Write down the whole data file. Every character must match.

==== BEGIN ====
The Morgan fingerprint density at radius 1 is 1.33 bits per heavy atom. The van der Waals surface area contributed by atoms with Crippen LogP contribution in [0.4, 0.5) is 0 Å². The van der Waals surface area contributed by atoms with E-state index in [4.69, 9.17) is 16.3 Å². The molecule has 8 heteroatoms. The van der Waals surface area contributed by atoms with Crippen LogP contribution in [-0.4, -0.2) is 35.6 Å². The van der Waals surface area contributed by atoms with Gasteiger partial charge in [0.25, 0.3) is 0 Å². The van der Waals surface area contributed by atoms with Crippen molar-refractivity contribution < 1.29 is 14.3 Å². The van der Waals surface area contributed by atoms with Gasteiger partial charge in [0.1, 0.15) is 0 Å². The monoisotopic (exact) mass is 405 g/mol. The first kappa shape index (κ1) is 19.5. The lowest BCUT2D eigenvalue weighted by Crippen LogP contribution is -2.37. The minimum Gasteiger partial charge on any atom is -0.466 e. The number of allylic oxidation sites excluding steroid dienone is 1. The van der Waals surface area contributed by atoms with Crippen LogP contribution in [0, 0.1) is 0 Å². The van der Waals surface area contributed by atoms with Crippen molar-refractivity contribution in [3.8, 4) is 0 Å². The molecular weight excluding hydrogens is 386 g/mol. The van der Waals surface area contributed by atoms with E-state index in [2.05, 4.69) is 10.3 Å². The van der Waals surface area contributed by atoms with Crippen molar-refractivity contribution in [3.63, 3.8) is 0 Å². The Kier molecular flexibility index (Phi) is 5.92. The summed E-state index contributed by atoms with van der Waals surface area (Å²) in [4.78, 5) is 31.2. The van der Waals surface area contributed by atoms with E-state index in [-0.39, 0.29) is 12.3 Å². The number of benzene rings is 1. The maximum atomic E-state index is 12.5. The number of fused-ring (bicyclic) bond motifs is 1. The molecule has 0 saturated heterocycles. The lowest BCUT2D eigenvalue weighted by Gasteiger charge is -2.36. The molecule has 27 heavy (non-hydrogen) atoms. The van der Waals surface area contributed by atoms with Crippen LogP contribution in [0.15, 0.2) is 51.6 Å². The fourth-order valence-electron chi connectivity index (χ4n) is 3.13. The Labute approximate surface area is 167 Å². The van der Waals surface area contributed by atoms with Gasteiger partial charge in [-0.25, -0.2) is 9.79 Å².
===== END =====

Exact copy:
The Morgan fingerprint density at radius 1 is 1.33 bits per heavy atom. The van der Waals surface area contributed by atoms with Crippen LogP contribution in [0.4, 0.5) is 0 Å². The van der Waals surface area contributed by atoms with E-state index in [4.69, 9.17) is 16.3 Å². The molecule has 8 heteroatoms. The van der Waals surface area contributed by atoms with Crippen LogP contribution in [-0.4, -0.2) is 35.6 Å². The van der Waals surface area contributed by atoms with Gasteiger partial charge in [0.25, 0.3) is 0 Å². The van der Waals surface area contributed by atoms with Crippen molar-refractivity contribution < 1.29 is 14.3 Å². The van der Waals surface area contributed by atoms with Gasteiger partial charge in [0.1, 0.15) is 0 Å². The monoisotopic (exact) mass is 405 g/mol. The first kappa shape index (κ1) is 19.5. The lowest BCUT2D eigenvalue weighted by Crippen LogP contribution is -2.37. The minimum Gasteiger partial charge on any atom is -0.466 e. The number of allylic oxidation sites excluding steroid dienone is 1. The van der Waals surface area contributed by atoms with Crippen LogP contribution in [0, 0.1) is 0 Å². The van der Waals surface area contributed by atoms with Crippen molar-refractivity contribution in [3.8, 4) is 0 Å². The molecular weight excluding hydrogens is 386 g/mol. The van der Waals surface area contributed by atoms with E-state index in [2.05, 4.69) is 10.3 Å². The van der Waals surface area contributed by atoms with Crippen molar-refractivity contribution in [3.63, 3.8) is 0 Å². The Kier molecular flexibility index (Phi) is 5.92. The summed E-state index contributed by atoms with van der Waals surface area (Å²) in [4.78, 5) is 31.2. The van der Waals surface area contributed by atoms with E-state index in [-0.39, 0.29) is 12.3 Å². The number of benzene rings is 1. The maximum atomic E-state index is 12.5. The number of fused-ring (bicyclic) bond motifs is 1. The molecule has 0 saturated heterocycles. The lowest BCUT2D eigenvalue weighted by Gasteiger charge is -2.36. The molecule has 27 heavy (non-hydrogen) atoms. The van der Waals surface area contributed by atoms with Crippen LogP contribution in [0.15, 0.2) is 51.6 Å². The fourth-order valence-electron chi connectivity index (χ4n) is 3.13. The Labute approximate surface area is 167 Å². The van der Waals surface area contributed by atoms with Gasteiger partial charge in [-0.25, -0.2) is 9.79 Å².